For Ukraine, the war against Russia is existential. Defeat means extinction as a sovereign nation, and the destruction of Ukrainian identity.
Russia’s troubles, however, are self-inflicted. By invading Ukraine, Russian President Vladimir Putin forced the West to impose a series of harsh sanctions aimed at squeezing the Kremlin economically, and ultimately, forcing a withdrawal from Ukraine.
The punishment that the administration of President Joe Biden and NATO allies imposed on Russia’s economy would have achieved the West’s aims, if it weren’t for Putin’s benefactor and bosom buddy, Chinese President Xi Jinping.
Xi’s trip to Moscow this week cemented China’s role as an economic lifeline for Russia. The Kremlin has been able to circumvent the West’s price cap on Russian oil by turning to Beijing’s unquenchable thirst for crude. By becoming China’s biggest source of oil, Russia actually made more money on oil exports last year compared with 2021.
Russia also has offset the loss of natural gas exports to Europe by selling more natural gas to China, though this week Xi was careful to hold off on agreeing to Putin’s plan to complete a new pipeline to deliver natural gas to China by 2030. Computer chips, raw materials and other dual-use products that Russia used to acquire from the West are now supplied by China, along with a few other countries.
The U.S. shouldn’t be surprised by China’s financial buoying of Russia and the unprovoked invasion of Ukraine. The energy China is buying from Russia comes at a discount. And, as was made clear by Xi’s visit to Moscow, the bedrock of China and Russia’s strategic friendship remains their mutual perception of America as a hegemonic enemy bent on global dominance.
That friendship is bound to strengthen, and that’s something the U.S. and its NATO allies must gauge carefully and game-plan for in months and years to come.
In the meantime, the West’s immediate concern centers on the potential for China to replenish Putin’s depleted arsenal of lethal weapons.
That’s a red line for Western allies, and crossing it would likely mean a raft of U.S.-led sanctions imposed on Beijing. China denies it’s even considering that prospect, but it’s already providing Moscow with dual-use technology.
A decision by China to start supplying Russia with lethal weapons would dramatically change the dynamic of the war in Ukraine.
Putin has failed badly as a commander-in-chief, allowing the outmanned and underequipped Ukrainian armed forces to notch a series of pivotal battlefield victories over the course of the war. Early in the war Russian forces were at Kyiv’s doorstep — now they’ve been pushed back into eastern Ukraine, where inch-by-inch warfare is reminiscent of World War I battles.
It has become a war of attrition, but that suits Putin. He has time on his side. As he has already done, he can send thousands more troops into eastern Ukraine as cannon fodder. And if he is resupplied by China’s massive military arsenal, he can extend the conflict to a point in which Ukraine can no longer sustain the fight.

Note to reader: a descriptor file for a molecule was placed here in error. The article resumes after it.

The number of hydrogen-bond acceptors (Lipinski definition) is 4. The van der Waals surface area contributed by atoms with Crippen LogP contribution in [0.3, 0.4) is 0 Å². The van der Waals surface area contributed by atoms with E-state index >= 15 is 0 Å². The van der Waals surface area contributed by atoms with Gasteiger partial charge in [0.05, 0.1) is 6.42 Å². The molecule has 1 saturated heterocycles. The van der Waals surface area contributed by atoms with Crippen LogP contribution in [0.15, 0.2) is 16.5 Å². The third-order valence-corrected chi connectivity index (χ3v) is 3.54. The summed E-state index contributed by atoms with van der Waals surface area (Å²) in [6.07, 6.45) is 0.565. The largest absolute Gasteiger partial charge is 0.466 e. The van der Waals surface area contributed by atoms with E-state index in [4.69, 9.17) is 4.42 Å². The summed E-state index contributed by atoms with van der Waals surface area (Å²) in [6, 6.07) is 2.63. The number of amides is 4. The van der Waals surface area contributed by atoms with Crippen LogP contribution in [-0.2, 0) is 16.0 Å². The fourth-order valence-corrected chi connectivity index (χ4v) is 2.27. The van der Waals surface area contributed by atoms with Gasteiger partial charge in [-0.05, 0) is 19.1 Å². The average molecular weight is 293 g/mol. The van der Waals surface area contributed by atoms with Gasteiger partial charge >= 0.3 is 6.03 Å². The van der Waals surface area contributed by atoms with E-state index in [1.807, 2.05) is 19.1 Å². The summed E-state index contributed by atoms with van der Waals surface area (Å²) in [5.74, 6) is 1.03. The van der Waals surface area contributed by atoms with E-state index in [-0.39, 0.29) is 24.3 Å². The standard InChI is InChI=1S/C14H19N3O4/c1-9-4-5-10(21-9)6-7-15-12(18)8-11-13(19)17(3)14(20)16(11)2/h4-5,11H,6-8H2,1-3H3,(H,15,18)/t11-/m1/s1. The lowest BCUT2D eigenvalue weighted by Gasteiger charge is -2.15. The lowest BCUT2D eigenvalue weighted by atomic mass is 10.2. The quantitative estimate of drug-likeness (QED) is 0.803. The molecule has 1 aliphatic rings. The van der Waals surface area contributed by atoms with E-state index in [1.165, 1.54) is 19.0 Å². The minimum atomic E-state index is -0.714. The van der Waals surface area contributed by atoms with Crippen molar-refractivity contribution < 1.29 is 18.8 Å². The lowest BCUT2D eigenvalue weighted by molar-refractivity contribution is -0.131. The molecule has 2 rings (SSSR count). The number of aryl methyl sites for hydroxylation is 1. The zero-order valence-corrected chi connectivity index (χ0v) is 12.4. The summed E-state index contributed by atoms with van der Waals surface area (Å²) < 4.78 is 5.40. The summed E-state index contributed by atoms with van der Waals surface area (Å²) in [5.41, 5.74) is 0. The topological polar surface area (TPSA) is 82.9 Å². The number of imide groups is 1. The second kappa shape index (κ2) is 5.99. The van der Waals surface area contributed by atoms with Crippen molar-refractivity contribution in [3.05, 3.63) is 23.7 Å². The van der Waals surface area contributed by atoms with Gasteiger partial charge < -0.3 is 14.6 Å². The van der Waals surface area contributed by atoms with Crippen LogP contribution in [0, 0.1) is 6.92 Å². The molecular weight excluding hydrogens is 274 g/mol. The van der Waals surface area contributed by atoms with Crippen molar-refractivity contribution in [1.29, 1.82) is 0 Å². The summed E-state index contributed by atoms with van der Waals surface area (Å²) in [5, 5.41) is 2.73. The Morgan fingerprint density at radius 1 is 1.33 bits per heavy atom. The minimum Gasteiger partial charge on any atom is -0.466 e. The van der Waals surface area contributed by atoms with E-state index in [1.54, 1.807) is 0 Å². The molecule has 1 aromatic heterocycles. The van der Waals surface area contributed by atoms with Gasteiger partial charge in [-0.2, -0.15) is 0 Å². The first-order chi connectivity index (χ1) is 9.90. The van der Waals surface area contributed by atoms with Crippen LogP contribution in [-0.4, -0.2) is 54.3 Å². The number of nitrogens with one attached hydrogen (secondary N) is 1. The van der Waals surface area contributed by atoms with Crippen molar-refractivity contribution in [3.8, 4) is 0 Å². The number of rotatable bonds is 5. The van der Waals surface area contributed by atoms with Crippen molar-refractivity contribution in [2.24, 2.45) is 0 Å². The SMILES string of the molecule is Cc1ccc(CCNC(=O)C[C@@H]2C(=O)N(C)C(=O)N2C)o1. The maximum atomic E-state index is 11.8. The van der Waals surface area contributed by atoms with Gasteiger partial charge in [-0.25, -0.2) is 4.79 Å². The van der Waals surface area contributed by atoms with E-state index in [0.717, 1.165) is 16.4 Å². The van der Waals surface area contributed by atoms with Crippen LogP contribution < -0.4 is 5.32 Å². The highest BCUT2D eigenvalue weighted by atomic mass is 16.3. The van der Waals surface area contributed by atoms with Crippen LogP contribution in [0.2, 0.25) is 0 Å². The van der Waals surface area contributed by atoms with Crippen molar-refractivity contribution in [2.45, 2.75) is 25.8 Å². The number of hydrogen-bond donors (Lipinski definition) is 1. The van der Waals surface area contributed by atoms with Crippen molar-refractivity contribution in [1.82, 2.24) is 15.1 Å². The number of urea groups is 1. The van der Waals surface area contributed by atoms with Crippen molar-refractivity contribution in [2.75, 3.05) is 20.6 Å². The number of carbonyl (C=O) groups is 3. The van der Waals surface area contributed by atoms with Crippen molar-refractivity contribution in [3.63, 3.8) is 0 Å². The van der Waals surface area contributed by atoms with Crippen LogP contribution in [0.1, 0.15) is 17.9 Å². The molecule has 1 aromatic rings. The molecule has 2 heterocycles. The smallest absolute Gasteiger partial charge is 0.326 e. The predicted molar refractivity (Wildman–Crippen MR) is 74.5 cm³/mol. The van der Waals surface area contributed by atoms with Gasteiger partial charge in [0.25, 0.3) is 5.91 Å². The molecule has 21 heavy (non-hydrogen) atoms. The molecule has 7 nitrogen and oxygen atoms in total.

Unlike Putin, China has carefully calibrated what it says and does during the Ukraine conflict. It has parroted the Kremlin’s propaganda that NATO aggression toward Russia over the years set the stage for the war in Ukraine. But Beijing also has been careful to not openly support Putin’s brutal invasion of a sovereign nation. China has consistently tried to portray itself as a neutral bystander in the conflict.
Astonishingly, it has recently claimed the role of peace broker, calling for a cease-fire and the onset of talks to end the war. That can never happen, of course, as long as Russian troops remain on Ukrainian territory.
“A cease-fire now is, again, effectively the ratification of Russian conquest,” John Kirby, spokesperson for the U.S. National Security Council, said last week. “It would, in effect, recognize Russia’s gains and its attempt to conquer its neighbor’s territory by force, allowing Russian troops to continue to occupy sovereign Ukrainian territory.”
But the question remains: Are there circumstances in which Beijing would accede to the Kremlin’s desire for lethal weapons replenishment? Such a decision could become much likelier, if, for example, Russian forces in Ukraine were on the verge of complete defeat.
Still, it would be a massive miscalculation on Xi’s part — China may have a fundamental disdain for the U.S. and what it stands for, but it values deeply its ascent and place within the global economy. That’s not something Xi is likely to risk, even for the fellow autocrat in Moscow whom he likes to call his “dear friend.”
But if Xi decides to cross that red line, the U.S. and its Western allies would be wise to ramp up strong sanctions against Beijing, along with a steady flow of weapons and military equipment that sustains Ukraine’s fight for survival.
Xi’s friendship with Putin may run deep, but the West’s commitment to Ukrainian sovereignty must run deeper.